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China black jails: Ten enforcers sentenced to up to two years in prison [VIDEO]

Feb. 6, 2013 at 11:28 AM  |  Updated Feb. 6, 2013 at 12:06 PM   |   Comments

Feb. 6 (UPI) -- A court in Beijing sentenced ten people to jail for running an illicit "black jail."

The offenders were sentenced to up to two years in prison for illegally operating the jail, CS Monitor reported. The unprecedented move came as a nice surprise to lawyers who believe it to be a step in the right direction to eliminate extralegal detention, a common practice in China.

“This is a good start in the legal fight against black jails,” said Tang Hongxin, a lawyer who has assisted victims of illegal imprisonment. “I hope the government will step up this fight” after ignoring the problem for years, he says.

'Black Jails' are secret detention facilities designed to weed out threats to the communist party. The detention camps, which range from hotel rooms, to empty government offices, to schools, are used to imprison anyone who attempts to travel to Beijing to appeal to the central government.While in the jails, petitioners are subject to beating, sleep and food deprivation and psychological abuse. Then, they are sent back home.

According to Scotsman.com, the paramilitary forces' funding has exceeded the national defense budget for the past three years. The capital is used to pay for the regular criminal justice system, civilians to be on the lookout for potential trouble makers, bounty hunters to arrest petitioners who are on their way to Beijing, and the jails that holds them.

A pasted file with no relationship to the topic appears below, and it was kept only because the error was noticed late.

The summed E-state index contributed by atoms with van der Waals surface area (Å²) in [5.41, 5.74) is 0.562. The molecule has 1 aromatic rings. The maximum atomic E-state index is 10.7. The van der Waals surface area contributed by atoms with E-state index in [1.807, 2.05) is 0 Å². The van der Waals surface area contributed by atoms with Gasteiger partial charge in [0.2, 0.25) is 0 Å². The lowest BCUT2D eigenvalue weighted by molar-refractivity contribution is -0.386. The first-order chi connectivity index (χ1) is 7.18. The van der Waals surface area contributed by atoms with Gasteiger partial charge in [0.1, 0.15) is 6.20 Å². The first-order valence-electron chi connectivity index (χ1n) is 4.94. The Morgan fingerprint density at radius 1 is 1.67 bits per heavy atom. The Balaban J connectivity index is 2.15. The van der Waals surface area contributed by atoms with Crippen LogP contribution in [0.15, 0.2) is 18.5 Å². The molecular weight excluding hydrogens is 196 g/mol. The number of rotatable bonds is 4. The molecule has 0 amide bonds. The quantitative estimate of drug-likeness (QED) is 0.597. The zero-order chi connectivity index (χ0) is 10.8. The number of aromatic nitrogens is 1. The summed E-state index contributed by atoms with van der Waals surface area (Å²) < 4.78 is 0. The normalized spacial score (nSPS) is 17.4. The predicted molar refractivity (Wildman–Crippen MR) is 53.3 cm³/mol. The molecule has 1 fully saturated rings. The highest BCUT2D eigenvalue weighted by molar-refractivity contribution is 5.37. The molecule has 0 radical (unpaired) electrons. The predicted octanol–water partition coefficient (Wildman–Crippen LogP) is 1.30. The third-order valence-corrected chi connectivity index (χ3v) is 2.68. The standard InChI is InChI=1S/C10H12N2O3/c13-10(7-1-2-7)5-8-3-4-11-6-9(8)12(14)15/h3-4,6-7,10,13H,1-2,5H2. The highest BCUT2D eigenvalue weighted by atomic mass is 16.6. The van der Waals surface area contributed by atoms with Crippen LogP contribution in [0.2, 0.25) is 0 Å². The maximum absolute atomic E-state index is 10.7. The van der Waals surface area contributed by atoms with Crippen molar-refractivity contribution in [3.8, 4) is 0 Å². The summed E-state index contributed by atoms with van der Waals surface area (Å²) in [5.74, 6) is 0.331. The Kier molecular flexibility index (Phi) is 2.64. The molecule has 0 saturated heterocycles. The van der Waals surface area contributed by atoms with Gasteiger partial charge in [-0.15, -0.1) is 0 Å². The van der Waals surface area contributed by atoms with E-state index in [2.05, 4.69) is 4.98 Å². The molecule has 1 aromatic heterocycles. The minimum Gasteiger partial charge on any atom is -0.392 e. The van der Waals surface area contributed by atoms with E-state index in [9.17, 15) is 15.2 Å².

The ten people sentenced for running the 'Black Jail' were all from the poor province of Henan in Yuzhou and falsely imprisoned 11 petitioners also from Henan, Xinhua news agency reported yesterday.

“The court ruled that Wang Gaowei and the other nine respondents had infringed the personal rights of the 11 petitioners, which constituted the crime of false imprisonment,” the publication wrote.

This is the first time that Beijing's officials take action against the paramilitary forces that run 'Black Jails,' CS Monitor noted.

The Chinese Government's sudden interest in eradicating or even acknowledging the existence of 'Black Jails' comes at the perfect time for their upcoming leadership transition as "the incoming officers want to be seen as determined to clean up their ranks" given the government's reputation of being corrupt and abusing its power, Al Jazeera points out.

© 2013 United Press International, Inc. All Rights Reserved. Any reproduction, republication, redistribution and/or modification of any UPI content is expressly prohibited without UPI's prior written consent.
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